FRANKFURT (Reuters) - U.S. missile maker Raytheon’s (RTN.N) cybersecurity unit could thrive were it to be listed separately, the head of the unit, Forcepoint, told German business daily Boersenzeitung in an interview published on Saturday.
“Raytheon has undertaken that Forcepoint will achieve for civilian cyber defense what Raytheon does for the defense of nation states, and we think that we could unleash enormous potential in our company via a stock exchange listing,” Matthew Moynahan said.
He said it was a little early to contemplate such a move, though, according to the newspaper.
Raytheon bought an 80 percent stake in Forcepoint, then known as Websense, from private equity firm Vista in 2015 for $1.9 billion and combined it with its own cybersecurity operations. Vista owns the other 20 percent.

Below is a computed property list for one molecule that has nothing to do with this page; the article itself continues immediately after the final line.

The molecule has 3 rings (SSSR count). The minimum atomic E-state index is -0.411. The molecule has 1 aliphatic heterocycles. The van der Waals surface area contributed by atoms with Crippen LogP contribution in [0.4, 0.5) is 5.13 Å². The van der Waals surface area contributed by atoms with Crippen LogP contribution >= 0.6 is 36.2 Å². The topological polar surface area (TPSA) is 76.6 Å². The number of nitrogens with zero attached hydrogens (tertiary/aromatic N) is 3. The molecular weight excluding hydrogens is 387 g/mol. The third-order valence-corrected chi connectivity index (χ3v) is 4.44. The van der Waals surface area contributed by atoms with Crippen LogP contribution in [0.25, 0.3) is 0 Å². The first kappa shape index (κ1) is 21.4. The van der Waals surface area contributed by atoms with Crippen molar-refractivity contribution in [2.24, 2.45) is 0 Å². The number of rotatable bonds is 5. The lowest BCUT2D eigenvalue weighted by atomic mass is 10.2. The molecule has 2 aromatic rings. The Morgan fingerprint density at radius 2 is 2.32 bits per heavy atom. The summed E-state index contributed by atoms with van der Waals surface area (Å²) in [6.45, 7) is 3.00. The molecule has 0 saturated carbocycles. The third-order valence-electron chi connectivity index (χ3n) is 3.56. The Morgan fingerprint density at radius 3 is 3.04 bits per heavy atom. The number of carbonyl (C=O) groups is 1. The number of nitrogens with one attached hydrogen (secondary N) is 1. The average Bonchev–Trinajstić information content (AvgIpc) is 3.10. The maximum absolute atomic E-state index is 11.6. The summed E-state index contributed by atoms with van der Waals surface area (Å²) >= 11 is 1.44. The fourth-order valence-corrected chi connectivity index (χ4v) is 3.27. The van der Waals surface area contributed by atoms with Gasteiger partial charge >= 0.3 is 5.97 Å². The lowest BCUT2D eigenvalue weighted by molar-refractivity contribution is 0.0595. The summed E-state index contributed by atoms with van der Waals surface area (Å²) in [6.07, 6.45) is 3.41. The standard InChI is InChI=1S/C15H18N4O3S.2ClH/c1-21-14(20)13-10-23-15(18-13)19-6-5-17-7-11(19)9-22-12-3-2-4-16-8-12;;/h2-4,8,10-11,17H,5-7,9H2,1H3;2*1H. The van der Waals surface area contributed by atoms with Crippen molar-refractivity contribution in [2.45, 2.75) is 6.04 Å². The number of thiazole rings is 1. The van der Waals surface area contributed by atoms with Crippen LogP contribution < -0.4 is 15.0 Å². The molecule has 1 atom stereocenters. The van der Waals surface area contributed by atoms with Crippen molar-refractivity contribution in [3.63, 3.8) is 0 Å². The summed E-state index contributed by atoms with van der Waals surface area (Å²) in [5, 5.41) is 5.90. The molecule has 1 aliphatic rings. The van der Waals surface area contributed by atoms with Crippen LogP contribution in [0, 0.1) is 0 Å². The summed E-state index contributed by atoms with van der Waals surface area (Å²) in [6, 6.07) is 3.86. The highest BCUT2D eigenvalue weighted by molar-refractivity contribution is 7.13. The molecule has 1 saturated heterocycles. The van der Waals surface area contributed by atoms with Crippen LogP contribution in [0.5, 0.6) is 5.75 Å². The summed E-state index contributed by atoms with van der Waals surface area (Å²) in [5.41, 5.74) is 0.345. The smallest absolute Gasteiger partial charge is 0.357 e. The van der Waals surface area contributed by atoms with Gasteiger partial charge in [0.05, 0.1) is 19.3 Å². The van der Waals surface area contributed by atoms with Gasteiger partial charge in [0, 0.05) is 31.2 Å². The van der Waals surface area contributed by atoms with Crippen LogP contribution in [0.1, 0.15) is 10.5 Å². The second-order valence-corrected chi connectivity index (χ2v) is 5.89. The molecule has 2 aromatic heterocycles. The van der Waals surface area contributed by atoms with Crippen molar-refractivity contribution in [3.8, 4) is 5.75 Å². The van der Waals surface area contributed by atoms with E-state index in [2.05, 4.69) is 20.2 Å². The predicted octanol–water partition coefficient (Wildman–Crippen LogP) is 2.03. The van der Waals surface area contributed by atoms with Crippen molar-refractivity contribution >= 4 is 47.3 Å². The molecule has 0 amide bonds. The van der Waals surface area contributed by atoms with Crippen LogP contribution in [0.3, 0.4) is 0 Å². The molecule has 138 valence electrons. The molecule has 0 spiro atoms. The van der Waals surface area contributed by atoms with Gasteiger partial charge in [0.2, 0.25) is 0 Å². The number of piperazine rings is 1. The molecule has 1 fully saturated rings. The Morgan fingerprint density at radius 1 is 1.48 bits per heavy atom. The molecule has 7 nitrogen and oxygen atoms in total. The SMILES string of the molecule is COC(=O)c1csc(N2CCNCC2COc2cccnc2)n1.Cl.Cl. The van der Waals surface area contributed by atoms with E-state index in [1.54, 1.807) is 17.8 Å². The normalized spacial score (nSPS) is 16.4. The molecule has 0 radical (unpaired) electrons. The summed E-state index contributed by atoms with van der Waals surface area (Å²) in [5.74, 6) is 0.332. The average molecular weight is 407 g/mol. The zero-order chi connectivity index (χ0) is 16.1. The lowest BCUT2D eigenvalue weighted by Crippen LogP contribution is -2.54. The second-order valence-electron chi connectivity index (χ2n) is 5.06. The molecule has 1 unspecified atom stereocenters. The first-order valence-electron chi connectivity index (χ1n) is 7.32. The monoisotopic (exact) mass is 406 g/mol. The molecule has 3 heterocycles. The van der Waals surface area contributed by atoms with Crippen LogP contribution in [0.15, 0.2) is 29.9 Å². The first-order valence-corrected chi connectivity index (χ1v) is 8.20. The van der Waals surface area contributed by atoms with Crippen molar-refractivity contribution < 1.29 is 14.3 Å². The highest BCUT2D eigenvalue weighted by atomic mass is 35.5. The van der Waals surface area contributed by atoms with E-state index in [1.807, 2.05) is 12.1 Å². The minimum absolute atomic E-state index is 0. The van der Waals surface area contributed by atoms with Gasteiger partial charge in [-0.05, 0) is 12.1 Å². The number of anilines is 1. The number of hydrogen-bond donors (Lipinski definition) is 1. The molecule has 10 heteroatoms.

Vista retains the right to exit the joint venture, including by requiring Raytheon to buy its 20 percent stake or by Forcepoint’s pursuing an IPO.
Forcepoint made sales of $566 million and operating income of $51 million in 2016.
Reporting by Georgina Prodhan; editing by John Stonestreet